What was the thorn in the side of the Apostle Paul?

Although this question is asked from a theological perspective, a “thorn in the side” is also a common idiom used by many people to refer to someone or something that is causing them great pain, problems or discomfort. Historically speaking, this idiom, like many others, comes from the Bible. However, because it comes from the Bible it has a much wider application. A similar phrase can be found in 2 Corinthians 12:7 where the Apostle Paul makes mention of a “thorn in the flesh.”

(2 Corinthians 12:7 KJV)  “And lest I should be exalted above measure through the abundance of the revelations, there was given to me a thorn in the flesh, the messenger of Satan to buffet me, lest I should be exalted above measure.” (Emphasis added)

As always, when looking at this verse, it is important to look at the context by which it was given. In 2 Corinthians 11, the Apostle Paul, writing under the inspiration of the Holy Spirit, explains how much he cares for the people in the church in Corinth. He fears that they will “corrupted from the simplicity that is in Christ” by falling for “another Jesus” or “another gospel,” but wants them to bear with him in their resistance against false teaching (2 Corinthians 11:3-4).

Paul goes on to contrast how he, unlike the false teachers, did not seduce them with elegant speaking nor did he make himself to be some sort of big shot, nor did he ask for any support or money (2 Corinthians 11:6-9). He mentions how these false teachers will lie, claiming they are the apostles of Christ all the while they are deceiving the people. Likewise, they will convince people they are “ministers of righteousness” when in reality, they are nothing more than ministers of the angel of light, Satan (2 Corinthians 11:12-15).

Paul explains how these minsters of Satan will tell everyone about their work, but then points out specific experiences he has had that can match or surpass theirs in every respect (2 Corinthians 11:16-33). However, despite knowing of amazing things that have happened to believers, he makes it as point to not boast about the things he has experienced. This sets up the context of how a thorn in the flesh, further described as a “messenger of Satan,” causes him trouble to keep him humble (2 Corinthians 12:7).

To properly understand this verse, looking elsewhere in the Bible to see where the word thorn is related to messengers of Satan is key. The first such mention can be found in Genesis 3:17-19:

(Genesis 3:17-19 KJV)  “And unto Adam he said, Because thou hast hearkened unto the voice of thy wife, and hast eaten of the tree, of which I commanded thee, saying, Thou shalt not eat of it: cursed is the ground for thy sake; in sorrow shalt thou eat of it all the days of thy life; {18} Thorns also and thistles shall it bring forth to thee; and thou shalt eat the herb of the field; {19} In the sweat of thy face shalt thou eat bread, till thou return unto the ground; for out of it wast thou taken: for dust thou art, and unto dust shalt thou return.” (Emphasis added)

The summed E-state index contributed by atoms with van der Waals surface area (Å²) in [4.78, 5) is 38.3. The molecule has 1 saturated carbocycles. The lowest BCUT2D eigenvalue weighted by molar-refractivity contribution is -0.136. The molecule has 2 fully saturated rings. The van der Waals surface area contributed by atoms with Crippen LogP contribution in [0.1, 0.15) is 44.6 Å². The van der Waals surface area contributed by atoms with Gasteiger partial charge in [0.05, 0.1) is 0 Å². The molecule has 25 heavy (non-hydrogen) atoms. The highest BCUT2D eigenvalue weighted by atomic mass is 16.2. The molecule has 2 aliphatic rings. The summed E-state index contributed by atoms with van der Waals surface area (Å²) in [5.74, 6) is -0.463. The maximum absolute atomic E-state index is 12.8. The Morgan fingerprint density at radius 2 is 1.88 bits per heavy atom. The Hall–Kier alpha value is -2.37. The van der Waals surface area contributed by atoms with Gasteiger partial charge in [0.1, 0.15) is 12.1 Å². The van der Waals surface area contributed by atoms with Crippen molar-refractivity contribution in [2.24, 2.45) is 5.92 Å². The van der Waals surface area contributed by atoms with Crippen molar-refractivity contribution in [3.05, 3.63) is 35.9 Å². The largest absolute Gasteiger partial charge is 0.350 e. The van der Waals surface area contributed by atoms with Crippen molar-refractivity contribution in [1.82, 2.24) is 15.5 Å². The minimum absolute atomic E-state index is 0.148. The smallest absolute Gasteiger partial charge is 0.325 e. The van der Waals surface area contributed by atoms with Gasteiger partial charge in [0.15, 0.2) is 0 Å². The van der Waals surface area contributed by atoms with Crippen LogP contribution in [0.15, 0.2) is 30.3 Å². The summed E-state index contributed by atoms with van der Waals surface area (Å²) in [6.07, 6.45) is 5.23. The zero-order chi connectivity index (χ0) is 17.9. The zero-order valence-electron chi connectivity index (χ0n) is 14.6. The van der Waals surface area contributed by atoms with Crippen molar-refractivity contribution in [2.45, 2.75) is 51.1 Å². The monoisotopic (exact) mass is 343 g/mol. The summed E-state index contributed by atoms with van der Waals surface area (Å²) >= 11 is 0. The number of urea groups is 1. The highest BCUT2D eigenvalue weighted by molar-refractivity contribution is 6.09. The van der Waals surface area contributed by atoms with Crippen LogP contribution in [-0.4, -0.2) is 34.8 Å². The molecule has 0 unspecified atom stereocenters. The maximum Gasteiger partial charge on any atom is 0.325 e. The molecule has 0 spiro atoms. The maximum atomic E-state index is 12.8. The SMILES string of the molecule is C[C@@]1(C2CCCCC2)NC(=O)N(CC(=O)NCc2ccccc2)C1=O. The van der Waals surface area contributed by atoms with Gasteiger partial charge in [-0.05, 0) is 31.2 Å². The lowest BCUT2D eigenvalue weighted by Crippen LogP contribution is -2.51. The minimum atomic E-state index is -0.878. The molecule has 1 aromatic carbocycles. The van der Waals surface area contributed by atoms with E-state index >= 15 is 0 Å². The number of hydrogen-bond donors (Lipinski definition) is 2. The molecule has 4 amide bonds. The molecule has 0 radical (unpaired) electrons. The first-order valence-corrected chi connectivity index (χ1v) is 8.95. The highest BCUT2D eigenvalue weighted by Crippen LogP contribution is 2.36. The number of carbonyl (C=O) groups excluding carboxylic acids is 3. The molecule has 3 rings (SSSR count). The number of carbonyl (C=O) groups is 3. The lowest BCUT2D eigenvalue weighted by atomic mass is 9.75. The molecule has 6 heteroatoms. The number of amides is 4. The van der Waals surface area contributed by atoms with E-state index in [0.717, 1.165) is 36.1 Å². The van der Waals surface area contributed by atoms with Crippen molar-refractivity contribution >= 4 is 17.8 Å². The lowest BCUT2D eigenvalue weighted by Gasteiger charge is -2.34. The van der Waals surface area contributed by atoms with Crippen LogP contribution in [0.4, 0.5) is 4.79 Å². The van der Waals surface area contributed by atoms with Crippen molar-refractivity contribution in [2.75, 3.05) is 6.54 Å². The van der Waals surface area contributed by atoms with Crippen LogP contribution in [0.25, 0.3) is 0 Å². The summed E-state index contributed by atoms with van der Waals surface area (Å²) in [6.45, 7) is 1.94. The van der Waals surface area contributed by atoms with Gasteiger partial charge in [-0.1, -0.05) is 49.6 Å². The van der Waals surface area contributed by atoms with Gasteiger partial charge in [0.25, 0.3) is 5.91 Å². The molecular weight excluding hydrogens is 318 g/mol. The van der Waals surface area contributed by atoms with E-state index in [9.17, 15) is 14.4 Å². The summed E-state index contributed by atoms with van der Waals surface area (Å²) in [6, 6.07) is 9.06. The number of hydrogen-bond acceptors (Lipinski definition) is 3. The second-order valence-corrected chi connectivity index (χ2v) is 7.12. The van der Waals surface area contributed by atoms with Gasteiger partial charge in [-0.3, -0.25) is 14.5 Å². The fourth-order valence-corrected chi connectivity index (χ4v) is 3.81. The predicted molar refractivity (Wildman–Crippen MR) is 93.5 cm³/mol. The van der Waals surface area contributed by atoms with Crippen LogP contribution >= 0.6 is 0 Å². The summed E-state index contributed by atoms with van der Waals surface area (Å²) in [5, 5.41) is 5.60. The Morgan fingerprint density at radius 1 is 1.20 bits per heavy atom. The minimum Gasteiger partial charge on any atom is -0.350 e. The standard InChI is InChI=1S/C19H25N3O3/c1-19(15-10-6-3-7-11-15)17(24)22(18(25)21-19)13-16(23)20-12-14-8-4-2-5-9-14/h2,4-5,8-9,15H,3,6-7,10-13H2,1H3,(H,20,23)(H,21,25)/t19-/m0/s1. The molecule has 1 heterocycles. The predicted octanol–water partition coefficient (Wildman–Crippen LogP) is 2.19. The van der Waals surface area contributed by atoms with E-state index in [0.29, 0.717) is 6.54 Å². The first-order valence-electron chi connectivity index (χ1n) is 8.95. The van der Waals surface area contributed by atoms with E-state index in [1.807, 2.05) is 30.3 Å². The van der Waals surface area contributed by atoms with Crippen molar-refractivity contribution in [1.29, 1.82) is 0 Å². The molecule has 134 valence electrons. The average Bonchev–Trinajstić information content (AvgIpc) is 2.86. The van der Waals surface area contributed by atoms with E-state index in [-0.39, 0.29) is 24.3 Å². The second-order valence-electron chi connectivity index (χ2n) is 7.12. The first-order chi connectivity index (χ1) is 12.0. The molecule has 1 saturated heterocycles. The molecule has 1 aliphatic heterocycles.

In verse 18, thorns are mentioned as part of the curse that was the results of the sin that Adam committed with Eve while in the Garden of Eden. So then, we see that thorns (along with thistles), which cause pain when pricked, are a result of man’s encounter with Satan. This idea is more specifically described as relating to people in Numbers 33:55 and Judges 2:3 respectively as being in their sides:

(Numbers 33:55 KJV)  “But if ye will not drive out the inhabitants of the land from before you; then it shall come to pass, that those which ye let remain of them shall be pricks in your eyes, and thorns in your sides, and shall vex you in the land wherein ye dwell.”

(Judges 2:3 KJV)  “Wherefore I also said, I will not drive them out from before you; but they shall be as thorns in your sides, and their gods shall be a snare unto you.”

Notice that the reference to thorns relates to those who worship false gods that will shall vex (torment) the Israelites and snare them through false teachings. This echos a similar passage found in Joshua which warns how how tolerance of these people will result in them perishing from the land, which God gave them:

(Joshua 23:13 KJV)  “Know for a certainty that the LORD your God will no more drive out any of these nations from before you; but they shall be snares and traps unto you, and scourges in your sides, and thorns in your eyes, until ye perish from off this good land which the LORD your God hath given you.”

Notice the use of the phrase “scourges in your sides.” Scourges are a defined not only as a whip made out of a strap or cords, but also as “a punishment; vindictive affliction” according to Webster’s 1828 dictionary.

Based on Paul’s statement and the use of the word thorns in the sides and eyes, it appears that Paul was being vexed by some sort of false teachers. Given the context of 2 Corinthians 11, it would not be unreasonable to think there were people who was tormenting Paul and he sought the Lord’s help. Considering that this is the second letter to the Corinthians, it would make sense to see if Paul spoke of these sorts of things elsewhere.

In 1 Corinthians 4:9-16 Paul mentions being buffeted in the context of his experience as one of the Apostles: